Monday, July 25, 2011

Corn Harvest Part 1, Berry and Grape "Maintenance"

Our early corn variety - Sugar Baby - is all took us a week, a few "buckets" each day during the work week, and then the remainder on Friday and Saturday.  Alltogether, this resulted in - we think - about 65 quart bags of frozen corn.  Not too bad, even though we lost count and were to tired to go back to the garage, where our extra freezers are, and do a recount.  This was the first time we had planted an early variety and we were surprised to find rather large ears of corn on these relatively short, stocky kind of plants.  (We had planted 2 lbs of this bi-color variety).

The Silver King corn is almost ripe - we are hoping for some rain to help the kernels fill out, but this is our project for the next weekend.  Expecting lots of relatives to comes and help pick and take corn with them :)  We planted 5 lbs of this one  (not sure what we were thinking).

Also spent time throughout the week to continue tying up bramble canes for next year's fruit.  We are getting some blackberries off this year, although we had tried to cut back the plants a lot this Spring to discourage fruiting and encourage the growth of fruiting canes for next year.  Still, managed to make 2 pies and freeze 2 gallons of berries so far. We are irrigating the berries, since the weather has been extremely hot and dry.
Pretty much did the same "maintenance" on the grapes - continued tying up the vines, which are still growing at amazing rates, and continued irrigating.

Sunday, July 24, 2011

New Scheme for Empty Bottle Storage

Our collection of used wine bottles continues to grow as more and more neighbors and friends give us their "empties" (THANK YOU! to everyone).  The stacks of cardboard boxes started to wobble precariously, so we started using large, sturdy storage containers (some of which we had gotten at Lowes for our move two years ago) for wine bottles.  Throughout the summer, we have taken a few hours each week to process wine bottles:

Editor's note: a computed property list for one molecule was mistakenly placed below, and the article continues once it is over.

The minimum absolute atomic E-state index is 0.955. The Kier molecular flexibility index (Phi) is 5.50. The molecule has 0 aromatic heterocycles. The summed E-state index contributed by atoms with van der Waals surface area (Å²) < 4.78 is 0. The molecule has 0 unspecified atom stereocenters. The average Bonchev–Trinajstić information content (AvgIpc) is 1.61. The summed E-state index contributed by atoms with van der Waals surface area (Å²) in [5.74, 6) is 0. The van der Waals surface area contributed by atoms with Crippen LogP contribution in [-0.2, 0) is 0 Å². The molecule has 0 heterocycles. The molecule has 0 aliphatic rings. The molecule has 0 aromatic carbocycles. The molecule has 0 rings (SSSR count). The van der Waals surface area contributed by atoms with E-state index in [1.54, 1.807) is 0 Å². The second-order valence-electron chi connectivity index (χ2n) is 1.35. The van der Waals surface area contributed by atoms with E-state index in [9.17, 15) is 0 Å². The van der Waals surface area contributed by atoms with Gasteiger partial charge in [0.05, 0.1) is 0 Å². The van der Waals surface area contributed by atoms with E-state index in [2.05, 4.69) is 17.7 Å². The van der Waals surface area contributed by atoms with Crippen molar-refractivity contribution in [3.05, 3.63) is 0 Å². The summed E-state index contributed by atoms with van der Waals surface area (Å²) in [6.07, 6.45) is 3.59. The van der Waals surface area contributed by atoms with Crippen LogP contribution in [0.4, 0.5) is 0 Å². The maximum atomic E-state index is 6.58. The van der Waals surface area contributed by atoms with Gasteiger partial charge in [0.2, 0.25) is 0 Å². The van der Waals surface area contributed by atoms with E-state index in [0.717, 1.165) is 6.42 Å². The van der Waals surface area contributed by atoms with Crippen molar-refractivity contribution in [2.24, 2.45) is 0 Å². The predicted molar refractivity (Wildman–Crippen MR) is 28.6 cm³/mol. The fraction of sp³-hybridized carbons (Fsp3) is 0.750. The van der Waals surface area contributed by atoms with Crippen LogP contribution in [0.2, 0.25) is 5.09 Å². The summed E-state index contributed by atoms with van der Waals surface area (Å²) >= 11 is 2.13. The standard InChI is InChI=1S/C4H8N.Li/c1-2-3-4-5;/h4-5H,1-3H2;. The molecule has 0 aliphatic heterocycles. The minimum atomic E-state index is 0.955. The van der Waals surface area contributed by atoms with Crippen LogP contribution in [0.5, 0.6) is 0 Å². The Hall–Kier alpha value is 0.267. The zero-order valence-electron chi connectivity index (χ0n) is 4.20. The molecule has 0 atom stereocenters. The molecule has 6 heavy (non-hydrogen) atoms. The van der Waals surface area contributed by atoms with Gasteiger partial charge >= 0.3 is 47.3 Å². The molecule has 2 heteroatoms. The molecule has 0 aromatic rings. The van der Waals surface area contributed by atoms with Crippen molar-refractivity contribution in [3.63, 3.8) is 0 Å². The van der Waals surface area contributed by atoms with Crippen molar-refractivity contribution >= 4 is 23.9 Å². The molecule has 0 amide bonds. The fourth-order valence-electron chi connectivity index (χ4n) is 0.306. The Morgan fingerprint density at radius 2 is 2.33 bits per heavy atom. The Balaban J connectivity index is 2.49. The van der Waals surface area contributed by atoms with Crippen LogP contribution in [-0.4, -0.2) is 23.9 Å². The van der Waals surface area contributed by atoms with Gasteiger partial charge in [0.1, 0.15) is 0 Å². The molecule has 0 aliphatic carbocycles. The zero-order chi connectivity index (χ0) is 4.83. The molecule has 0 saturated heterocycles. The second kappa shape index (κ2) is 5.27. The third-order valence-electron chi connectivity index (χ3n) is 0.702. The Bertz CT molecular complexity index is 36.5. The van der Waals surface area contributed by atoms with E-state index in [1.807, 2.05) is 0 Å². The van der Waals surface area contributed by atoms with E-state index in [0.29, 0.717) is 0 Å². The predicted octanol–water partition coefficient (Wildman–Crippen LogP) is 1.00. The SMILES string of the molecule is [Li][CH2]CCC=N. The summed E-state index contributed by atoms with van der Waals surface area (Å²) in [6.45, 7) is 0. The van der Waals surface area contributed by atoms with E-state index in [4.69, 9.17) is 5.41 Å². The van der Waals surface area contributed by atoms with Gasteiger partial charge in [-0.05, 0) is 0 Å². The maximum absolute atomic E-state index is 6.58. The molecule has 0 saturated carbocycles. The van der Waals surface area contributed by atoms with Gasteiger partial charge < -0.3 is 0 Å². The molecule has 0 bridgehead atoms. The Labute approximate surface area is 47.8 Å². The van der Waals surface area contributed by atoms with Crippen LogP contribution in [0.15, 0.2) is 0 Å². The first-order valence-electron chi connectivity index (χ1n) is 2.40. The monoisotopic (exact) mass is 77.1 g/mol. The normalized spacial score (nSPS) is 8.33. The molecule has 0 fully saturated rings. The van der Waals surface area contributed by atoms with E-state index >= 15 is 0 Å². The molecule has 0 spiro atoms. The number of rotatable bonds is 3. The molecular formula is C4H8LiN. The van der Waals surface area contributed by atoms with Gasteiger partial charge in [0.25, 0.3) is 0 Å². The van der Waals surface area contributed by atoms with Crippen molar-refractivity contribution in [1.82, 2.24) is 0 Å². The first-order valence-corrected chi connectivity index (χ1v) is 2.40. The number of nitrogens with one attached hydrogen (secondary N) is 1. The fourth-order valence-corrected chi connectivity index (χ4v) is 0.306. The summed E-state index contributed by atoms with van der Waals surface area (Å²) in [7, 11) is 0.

1. soaking the bottles and scraping off labels
  2. thoroughly washing each bottle with very hot water and soap (and help of a sturdy bottle brush)
  3. rinsing each bottle with hot water, using our handy bottle rinser
  4. drying bottles on the bottle drying rack for a day or so (it holds about 4 dozen at a time)
  5. sorting bottles by color (and shape if possible) into the storage containers
  6. closing the lids and holding them down with "zip-ties"
  7. clearly labeling each container (may as well use "LEAN" principles)
We decided to move all the tools which are currently stored in the garage to the top floor of the barn (where all the big power tools are anyhow).  Since we are continuing to work on renovating the barn, we may as well have all the tools in one place.  Jeff started building shelves in the barn for tool storage, and also in the garage for storing the cleaned bottles.  Looks like we may use the garage strictly for food and bottle storage ... it already houses two freezers and a refrigerator, and we are looking to find a walk-in cooler at some point (we'll need it for berry storage, and it is great for storing potatoes, apples and of course during hunting season for all that meat).  Our list of things we'd like to do gets longer and longer ....

Sunday, July 17, 2011

Love the Tema Bean Variety